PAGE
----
Geological Processes

Suspended Matter Concentrations &mdash Sediments & Turbidity

Suspended matter concentrations and patterns change very rapidly as tides, winds, and river discharge fluctuate. This strong variability complicates interpretation of remotely sensed information regarding estuarine circulation, transport and distribution of river discharge, and mixing processes. The frequent sampling required, however, to resolve tidal effects cannot be provided by data from polar-orbiting spacecraft. These data must be supplemented with more frequent acquisitions from aircraft, buoys, drifters, and ships. Satellite sensors can, however, provide global access to remote areas where coastal processes can be imaged synoptically.

Sediment load in the water greatly regulates the primary production of seagrasses and phytoplankton by strongly affecting light availability within the water column. Estimates of the diffuse attenuation coefficient K and its correlation to the reflectance of the water allow some prediction to be made of the light field within a sediment-loaded environment. Suspended sediments may also act as "tracers" (streak lines) that reveal circulation patterns in areas where sea-surface temperature and/or chlorophyll pigment concentration may not be readily apparent or recoverable.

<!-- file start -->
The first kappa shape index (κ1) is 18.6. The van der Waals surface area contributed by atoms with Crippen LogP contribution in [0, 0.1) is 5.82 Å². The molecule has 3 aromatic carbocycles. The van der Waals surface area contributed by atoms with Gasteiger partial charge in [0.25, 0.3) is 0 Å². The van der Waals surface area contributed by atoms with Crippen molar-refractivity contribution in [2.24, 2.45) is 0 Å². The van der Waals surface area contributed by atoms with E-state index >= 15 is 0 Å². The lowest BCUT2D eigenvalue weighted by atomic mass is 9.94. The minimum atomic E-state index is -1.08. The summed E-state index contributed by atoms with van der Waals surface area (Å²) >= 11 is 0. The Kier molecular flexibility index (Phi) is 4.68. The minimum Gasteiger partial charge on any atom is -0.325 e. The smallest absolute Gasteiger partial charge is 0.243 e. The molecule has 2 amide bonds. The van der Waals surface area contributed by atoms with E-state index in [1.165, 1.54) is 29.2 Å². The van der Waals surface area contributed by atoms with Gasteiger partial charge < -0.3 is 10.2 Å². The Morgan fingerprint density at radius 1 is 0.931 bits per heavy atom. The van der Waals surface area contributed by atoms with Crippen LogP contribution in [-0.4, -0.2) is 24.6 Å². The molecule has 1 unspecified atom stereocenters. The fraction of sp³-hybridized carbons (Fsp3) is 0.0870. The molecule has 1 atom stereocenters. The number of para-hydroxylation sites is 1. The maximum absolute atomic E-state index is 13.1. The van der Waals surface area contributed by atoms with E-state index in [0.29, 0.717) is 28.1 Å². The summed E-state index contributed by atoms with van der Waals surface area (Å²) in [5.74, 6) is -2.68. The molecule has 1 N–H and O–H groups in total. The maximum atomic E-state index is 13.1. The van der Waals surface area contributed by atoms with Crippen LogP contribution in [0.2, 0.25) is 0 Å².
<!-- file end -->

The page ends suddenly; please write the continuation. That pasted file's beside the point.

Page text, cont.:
The turbidity of the water controls the total reflectance leaving the water. Thus, river discharge generally high in terrigenous material and degradation products from primary productivity may be observed with sensors possessing a high saturation radiance such as the AVHRR. Due to the high frequency sampling of the AVHRR, detailed pictures of the time evolution of plumes in the Mississippi Delta and Mobile Bay (March 24, March 25, March 26, March 27). Stumpf and Tyler (1988) have constructed a model that estimates seston concentration from the received radiances, assuming the absorption and scattering characteristics of the suspended particles are known. These properties are specific to a region and time of year; thus, the application of such a model needs to be carefully performed. One such survey has been performed for a spring Mobile Bay plume (Apr 3, pm; Apr 4, am; Apr 4, pm; Apr 5, am; and Apr 5, pm). In such imagery, the rapid changes in sediment load in the water is apparent. Further information may be obtained in Stumpf and Pennock (1991).

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